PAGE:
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Felony Expungement Bill Clears Kentucky Senate

Update: The Kentucky Senate has passed House Bill 40, which allows for the expungement of some Class D felonies from criminal records. The bill now heads back to the House.

Kentucky Senate Judiciary Committee chairman Whitney Westerfield says the bill would expunge only 61 of Kentucky’s nearly 400 Class D felonies, but that constitutes 70 percent of the state’s Class D felon population. Westerfield, a Republican from Hopkinsville, says the bill is a one-time chance at redemption for some felons.

“They need to have an opportunity to get a job, to get a student loan or to go to school or be enrolled somewhere without wearing that scarlet letter," Westerfield said.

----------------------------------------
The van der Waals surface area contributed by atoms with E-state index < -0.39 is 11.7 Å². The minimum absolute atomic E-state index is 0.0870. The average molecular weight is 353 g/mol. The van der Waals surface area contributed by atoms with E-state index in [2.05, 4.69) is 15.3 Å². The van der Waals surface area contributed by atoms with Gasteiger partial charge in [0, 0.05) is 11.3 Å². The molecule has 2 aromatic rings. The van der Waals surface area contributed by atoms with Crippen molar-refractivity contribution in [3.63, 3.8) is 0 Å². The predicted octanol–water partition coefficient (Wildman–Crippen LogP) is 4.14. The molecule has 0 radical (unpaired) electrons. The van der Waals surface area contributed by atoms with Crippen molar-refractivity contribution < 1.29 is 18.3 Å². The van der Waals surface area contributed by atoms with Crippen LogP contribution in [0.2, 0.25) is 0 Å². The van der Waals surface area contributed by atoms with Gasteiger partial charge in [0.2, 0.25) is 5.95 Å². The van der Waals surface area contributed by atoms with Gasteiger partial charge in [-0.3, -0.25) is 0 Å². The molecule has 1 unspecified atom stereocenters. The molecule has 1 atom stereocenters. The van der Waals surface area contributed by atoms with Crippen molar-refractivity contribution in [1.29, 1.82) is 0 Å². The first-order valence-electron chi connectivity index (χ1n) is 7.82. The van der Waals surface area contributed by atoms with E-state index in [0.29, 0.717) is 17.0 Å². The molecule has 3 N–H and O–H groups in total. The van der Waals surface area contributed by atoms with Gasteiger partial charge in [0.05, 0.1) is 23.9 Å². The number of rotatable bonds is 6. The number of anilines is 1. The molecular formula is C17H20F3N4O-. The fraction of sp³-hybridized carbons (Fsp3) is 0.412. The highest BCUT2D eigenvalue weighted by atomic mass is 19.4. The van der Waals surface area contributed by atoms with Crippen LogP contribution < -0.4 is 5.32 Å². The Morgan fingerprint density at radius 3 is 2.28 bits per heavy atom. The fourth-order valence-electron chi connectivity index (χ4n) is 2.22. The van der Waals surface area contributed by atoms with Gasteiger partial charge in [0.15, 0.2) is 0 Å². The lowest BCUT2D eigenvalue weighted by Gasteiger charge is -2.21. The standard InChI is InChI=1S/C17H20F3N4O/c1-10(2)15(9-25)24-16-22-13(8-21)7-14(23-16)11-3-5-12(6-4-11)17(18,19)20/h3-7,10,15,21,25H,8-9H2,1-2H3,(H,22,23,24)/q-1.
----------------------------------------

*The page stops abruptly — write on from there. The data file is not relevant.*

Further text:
“The whole point here is redemption," Westerfield said. "You’ve got people that are convicted felons that have gone a number of years without doing anything. They’ve done exactly what we ask someone in the criminal justice system to do, which is to correct their behavior."

Under the bill, felons would have to wait five years before applying for expungement and then their case would be presented at a hearing before their record could be wiped clean.

Some of the crimes that could be expunged under the bill include third degree burglary, receiving stolen property and tampering with physical evidence. For the full list, click here.

John Null is the host and creator of Left of the Dial. From 2013-2016, he also served as a reporter in the WKMS newsroom.
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